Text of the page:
7. JW says:

    I have seen so many tool boxes I can’t decide. What are your guys opinion on the best (price no factor). Matco looks pretty good. I seen those, Craftsman, Kennedy, HF, Snap On, Waterloo, Kobalt, Sams Club ones, others I’m sure.

  8. KMR says:

    I own a high end restoration / performance shop; you will not see any SnapOn / Matco / MAC boxes in our shop. First, most of these boxes tend to be monstrous, and that doesn’t make sense in a shop like ours where a car may have a dedicated bay for 6 months or even two years – the employees move around, so smaller service carts are more in order. Second, I’ve always felt that the expense of the SnapOn / Matco / MAC boxes have been outrageous, and I question whether the person that owns one bought it as a status symbol … because you can find boxes just as practical and of similar size from say Craftsman for less than 1/2 the price.

    (I’m not a big fan of SnapOn / Matco / MAC tools in general, I just don’t get it…)

    I purchased our rolling carts from a hospital auction (I love equipment / surplus auctions). They had just purchased new crash carts and were auctioning off the old ones along with loads of office furniture and other junk. I paid $50 / each for very nice crash carts with ball bearing drawers. We have four of those. Personal tool storage is up to each employee, and pretty much Craftsman is the winner there.

    If you want a status symbol box, now is the time to buy one on Craigslist. All those idiot mechanics who bought big $6000 snap on boxes on credit and then their wife got pregnant and now they have a kid and gifts to buy for xmas, but the same salary are now putting up their snapon boxes on Craigslist for low prices. I’ve always said that December is the best time to buy used tools, sold by fools that should never have bought shop status symbols they couldn’t afford.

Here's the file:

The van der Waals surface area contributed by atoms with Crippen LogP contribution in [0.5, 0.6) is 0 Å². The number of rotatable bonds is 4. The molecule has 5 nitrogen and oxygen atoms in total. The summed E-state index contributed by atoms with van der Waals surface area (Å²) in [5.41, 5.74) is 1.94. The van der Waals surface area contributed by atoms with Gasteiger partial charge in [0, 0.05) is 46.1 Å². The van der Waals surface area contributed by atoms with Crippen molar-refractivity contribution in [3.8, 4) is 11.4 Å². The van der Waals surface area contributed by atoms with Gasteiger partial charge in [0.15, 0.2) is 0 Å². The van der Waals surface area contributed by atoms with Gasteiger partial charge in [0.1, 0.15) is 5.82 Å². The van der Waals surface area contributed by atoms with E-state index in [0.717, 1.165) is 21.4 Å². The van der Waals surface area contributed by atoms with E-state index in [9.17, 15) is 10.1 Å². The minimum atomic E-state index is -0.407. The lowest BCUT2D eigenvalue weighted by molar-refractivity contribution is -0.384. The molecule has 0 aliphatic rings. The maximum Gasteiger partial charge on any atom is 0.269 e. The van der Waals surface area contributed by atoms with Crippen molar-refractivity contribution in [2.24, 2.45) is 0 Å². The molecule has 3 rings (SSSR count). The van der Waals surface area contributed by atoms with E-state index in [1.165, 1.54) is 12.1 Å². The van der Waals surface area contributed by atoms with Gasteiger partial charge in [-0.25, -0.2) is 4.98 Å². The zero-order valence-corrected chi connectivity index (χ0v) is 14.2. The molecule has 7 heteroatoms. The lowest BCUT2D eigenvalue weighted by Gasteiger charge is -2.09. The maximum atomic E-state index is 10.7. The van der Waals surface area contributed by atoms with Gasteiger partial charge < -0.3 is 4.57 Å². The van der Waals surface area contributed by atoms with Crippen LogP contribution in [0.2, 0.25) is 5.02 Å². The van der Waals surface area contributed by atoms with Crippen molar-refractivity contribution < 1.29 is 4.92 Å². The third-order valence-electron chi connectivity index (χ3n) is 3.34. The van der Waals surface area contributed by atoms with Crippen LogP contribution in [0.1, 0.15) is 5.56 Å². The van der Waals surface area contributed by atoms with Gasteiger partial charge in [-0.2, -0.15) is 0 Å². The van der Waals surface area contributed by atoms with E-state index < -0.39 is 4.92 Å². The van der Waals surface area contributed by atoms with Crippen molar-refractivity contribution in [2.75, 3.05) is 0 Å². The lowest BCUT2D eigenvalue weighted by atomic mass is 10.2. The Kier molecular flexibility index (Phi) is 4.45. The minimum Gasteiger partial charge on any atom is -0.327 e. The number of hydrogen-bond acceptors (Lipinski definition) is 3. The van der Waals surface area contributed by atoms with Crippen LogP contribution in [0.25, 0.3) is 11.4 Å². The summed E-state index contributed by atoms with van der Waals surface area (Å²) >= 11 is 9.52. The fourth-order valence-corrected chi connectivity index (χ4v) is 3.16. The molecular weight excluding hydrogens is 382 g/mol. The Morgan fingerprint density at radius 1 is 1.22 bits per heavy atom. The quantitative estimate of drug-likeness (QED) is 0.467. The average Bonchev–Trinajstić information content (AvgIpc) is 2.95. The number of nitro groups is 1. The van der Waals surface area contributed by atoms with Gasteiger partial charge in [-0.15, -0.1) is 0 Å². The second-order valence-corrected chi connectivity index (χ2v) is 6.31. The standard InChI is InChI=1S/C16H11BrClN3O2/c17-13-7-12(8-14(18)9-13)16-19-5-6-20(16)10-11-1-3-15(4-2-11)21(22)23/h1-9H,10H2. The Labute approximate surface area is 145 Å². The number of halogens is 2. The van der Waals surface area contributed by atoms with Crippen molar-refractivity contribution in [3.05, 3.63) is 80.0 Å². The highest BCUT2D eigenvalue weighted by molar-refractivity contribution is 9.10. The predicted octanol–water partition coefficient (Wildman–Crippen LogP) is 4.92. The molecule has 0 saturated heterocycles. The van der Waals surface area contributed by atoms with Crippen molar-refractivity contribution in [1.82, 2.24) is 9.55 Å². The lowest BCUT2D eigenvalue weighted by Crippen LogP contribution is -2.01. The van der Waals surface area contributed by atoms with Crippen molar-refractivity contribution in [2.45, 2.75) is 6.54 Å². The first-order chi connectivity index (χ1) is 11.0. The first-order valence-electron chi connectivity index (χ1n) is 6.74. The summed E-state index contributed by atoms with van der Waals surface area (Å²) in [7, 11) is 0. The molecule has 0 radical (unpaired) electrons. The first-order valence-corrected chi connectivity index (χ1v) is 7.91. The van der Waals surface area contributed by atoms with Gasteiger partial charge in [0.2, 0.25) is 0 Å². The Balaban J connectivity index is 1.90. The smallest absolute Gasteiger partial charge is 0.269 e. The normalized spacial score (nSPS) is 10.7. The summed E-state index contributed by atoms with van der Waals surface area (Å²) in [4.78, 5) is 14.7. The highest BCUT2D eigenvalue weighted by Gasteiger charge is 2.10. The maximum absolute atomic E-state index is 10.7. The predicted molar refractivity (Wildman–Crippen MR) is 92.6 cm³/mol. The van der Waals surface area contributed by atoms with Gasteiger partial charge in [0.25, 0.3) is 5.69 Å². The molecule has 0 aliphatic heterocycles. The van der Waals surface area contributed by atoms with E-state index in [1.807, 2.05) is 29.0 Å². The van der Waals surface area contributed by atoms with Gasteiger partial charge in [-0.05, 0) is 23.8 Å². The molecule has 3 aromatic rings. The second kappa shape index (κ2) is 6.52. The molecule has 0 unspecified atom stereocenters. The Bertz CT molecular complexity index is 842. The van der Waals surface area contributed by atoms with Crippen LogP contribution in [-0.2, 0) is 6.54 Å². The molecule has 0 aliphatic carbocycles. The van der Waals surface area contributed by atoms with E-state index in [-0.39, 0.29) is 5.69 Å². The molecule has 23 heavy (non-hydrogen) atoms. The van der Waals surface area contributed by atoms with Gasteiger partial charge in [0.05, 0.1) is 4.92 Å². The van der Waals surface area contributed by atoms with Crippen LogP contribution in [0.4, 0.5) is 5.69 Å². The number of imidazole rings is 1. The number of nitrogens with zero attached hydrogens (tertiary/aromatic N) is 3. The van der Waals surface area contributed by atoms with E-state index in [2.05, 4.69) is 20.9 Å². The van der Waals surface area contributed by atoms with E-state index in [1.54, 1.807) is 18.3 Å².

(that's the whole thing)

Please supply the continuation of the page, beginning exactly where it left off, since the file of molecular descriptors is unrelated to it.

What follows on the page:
Anyone that thinks I skimp on equipment and tools would be wrong, while I am cheap. The stuff that needs to be high end is, we have some incredibly expensive strain gauge based torque wrenches that I bought two years ago for the dead on accuracy (awesome!). Our welders were all new Miller items. Our power tools in recent years tend to be Hitachi and Makita items. But if it has a lifetime warantee on hand tools (Craftsman, Husky, Kobalt, even most Harbor Freight hand tools)… it doesn’t matter to me which one I get in most cases, if it does the job and I have that guarantee to back it up, then I can’t see spending 3x for a status symbol brand.

  9. fred says:


    We have had very good use from our Lista workstations and cabinets:


  10. JW says:

    Good idea about buying it in Dec! lol As for lifetime guarantees. My take on that is that if I buy tools that break all the time but it has a lifetime guarantee, just means I won’t have to pay to fix or replace it. But I will pay for it in lost time and more important frustration. What are strain based torque wrenches. Can you like an article or product or something, can’t find much on google.

    Looks like what I was looking for. Very nicely organized cabinets and tool boxes. Thank you.

  11. lens42 says:

    I’d like to add another vote for Lista. I can’t see how Snap-On or Matco could be any better, and you can get reasonable prices with a bit of web hunting. When I cleaned up my garage a few years back, I rewarded myself with 4 Lista cabinets for about $3000. That’s a LOT of storage for less than 1 overpriced Snap-On. Every time I pull out a drawer, I just smile.

  12. Mark says:

    I recently purchased a large box from Sears. Paid $1500 for the box for use in a manufacturing facility. Let me tell you, craftsman name and tools is not what it used to be. I guess Sears no longs sells a pro model. I am getting ready to give the craftsman box to my 14 yr old son to use for bike parts or target practice or what ever and am going to order a Kennedy Maintenance pro 5800mp. Cost more but but I already wasted too much money on scrap of tin.